I am one of the local creative practitioners who were involved in the Above the Noise: 15 Stories from Bradford exhibition. My contribution was developing an area in which visitors could share their favourite ‘Common Spaces’ in Bradford by adding them to a participatory map. Common Spaces are those places where people gather and feel collective ownership or a sense of belonging.
The response was great. We had hundreds of contributions that ranged from long-gone cafes, public beauty spots, libraries, pubs, schools, galleries, social centres and even underpasses and alleyways! The ever-evolving map helped to portray a city with a great sense of pride and revealed the ‘cultural dark matter’ that often goes overlooked or underappreciated.
To trial our mapping system for the exhibition we ran an event at Bread & Roses, a café and co-working space on North Parade. The event worked really well. It was great to bring the museum out of its building and into the city. We explored doing a similar event with existing youth spaces, which proved difficult because of organisational constraints on the museum side. The experience to me showed the need, potential and difficulties for the NSMM to reach out and connect with audiences or communities that are not already reached, by going to where those people are. I know the museum wants to attract more young people to visit and engage with the museum, which makes sense with Bradford soon being the youngest city in the UK. What potential is there for doing more of this connecting in Bradford in the future?
Working with the museum gave me an insight into the large scale and slow pace at which institutions of this size operate and made me question how spaces like the National Science and Media Museum can work with their audiences as co-producers? I remember that Jo Quinton-Tulloch, the museum’s director, mentioned in her speech at the exhibition opening that Above The Noise: 15 Stories from Bradford was a ‘quick’ exhibition. But of course, in relation to other exhibitions and initiatives in Bradford it was massively resourced in terms of time, staff, materials etc. Does the museum now have an appetite to continue to work in this more fleet-of-foot and responsive, more ‘Bradfordian’, way? Can it see the benefits to this approach with regards to becoming an ‘embedded’ organisation?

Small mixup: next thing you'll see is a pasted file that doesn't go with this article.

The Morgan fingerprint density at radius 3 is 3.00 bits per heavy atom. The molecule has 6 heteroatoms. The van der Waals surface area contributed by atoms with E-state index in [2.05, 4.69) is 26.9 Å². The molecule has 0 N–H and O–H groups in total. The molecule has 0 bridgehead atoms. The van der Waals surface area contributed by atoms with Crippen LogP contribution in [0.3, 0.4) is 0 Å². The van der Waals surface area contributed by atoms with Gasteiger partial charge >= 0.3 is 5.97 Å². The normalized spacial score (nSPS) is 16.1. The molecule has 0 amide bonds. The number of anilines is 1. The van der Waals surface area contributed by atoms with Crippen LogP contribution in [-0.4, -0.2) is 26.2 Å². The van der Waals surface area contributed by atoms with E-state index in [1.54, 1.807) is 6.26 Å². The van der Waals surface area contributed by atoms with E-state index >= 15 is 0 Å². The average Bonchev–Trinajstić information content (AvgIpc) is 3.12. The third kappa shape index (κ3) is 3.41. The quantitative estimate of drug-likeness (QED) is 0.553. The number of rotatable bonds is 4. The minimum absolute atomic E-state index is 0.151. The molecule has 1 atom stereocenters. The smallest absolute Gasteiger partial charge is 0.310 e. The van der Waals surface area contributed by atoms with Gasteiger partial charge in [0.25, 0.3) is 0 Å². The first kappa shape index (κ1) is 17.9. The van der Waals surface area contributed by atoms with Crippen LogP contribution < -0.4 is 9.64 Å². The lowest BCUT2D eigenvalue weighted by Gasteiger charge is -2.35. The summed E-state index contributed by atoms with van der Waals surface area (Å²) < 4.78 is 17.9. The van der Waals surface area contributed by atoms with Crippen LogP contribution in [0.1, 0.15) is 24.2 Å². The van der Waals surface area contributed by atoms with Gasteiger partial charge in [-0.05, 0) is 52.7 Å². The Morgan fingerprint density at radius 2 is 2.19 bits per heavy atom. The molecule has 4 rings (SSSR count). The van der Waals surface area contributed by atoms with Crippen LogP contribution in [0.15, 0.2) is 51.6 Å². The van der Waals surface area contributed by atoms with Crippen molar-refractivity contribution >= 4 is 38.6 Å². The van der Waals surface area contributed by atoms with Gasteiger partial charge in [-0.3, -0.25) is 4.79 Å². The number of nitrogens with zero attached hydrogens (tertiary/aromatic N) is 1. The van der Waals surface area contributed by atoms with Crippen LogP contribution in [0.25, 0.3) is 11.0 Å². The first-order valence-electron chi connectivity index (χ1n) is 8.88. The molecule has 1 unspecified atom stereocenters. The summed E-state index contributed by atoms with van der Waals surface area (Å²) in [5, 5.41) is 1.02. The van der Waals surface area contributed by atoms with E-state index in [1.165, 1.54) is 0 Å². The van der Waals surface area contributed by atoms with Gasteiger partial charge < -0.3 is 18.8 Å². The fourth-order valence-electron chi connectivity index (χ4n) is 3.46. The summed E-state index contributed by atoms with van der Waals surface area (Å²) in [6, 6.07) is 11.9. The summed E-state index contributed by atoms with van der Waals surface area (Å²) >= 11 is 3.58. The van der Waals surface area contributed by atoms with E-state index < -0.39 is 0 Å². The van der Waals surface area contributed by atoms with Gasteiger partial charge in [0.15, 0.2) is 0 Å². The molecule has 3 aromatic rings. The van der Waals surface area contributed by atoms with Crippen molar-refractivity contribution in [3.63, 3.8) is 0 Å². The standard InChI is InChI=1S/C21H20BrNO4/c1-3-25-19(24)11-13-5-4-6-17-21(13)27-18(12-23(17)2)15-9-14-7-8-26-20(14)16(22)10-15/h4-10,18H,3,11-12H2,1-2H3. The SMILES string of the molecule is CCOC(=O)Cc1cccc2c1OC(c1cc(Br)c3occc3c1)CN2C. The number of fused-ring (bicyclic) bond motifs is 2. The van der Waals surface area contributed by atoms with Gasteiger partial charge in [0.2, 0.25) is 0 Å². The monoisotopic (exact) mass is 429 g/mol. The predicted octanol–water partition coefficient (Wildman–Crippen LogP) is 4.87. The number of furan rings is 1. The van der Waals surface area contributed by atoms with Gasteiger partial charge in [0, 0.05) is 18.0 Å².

My experience reminded me to look again at museums that are attempting to rethink the role of the museum as a civic space, and at local organisations like South Square Centre in Thornton and the 1in12 Club, who are firmly rooted in their local contexts. What learning can be gained from these examples and applied to a (common) space as important to Bradford’s cultural landscape as the National Science and Media Museum?
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Andy Abbott's bio
I am an artist, writer, curator and arts organiser who lives in Bradford, West Yorkshire, UK. I am currently Visiting Research Curator of the UNIDEE Residency Programmes for Cittadellarte Fondazione-Pistoletto in Biella, Italy where I am delivering a hybrid programme of remote and situated learning for international artists exploring the theme of ‘embedded arts practice in a post-pandemic future’.
I have exhibited and performed internationally as an individual artist and in various collaborations including the art collective Black Dogs. My most recent work explores the role of digital and virtual experiences in social practice, including verbatim video-games exploring the Future of Work in post-industrial UK towns.
In 2012 I was awarded a practice-led PhD from the University of Leeds with a thesis on ‘art, self-organised cultural activity and the production of postcapitalist subjectivity’. My research interests are in Do-It-Yourself culture, artist-led initiatives, alternative economies and postwork futures.
As an arts organiser and curator I have produced a public programme for the embedded arts organisation In-Situ in East Lancashire, piloted a Centre for Socially Applied Arts at University of Bradford, and was a director of the Community Interest Company Art in Unusual Spaces.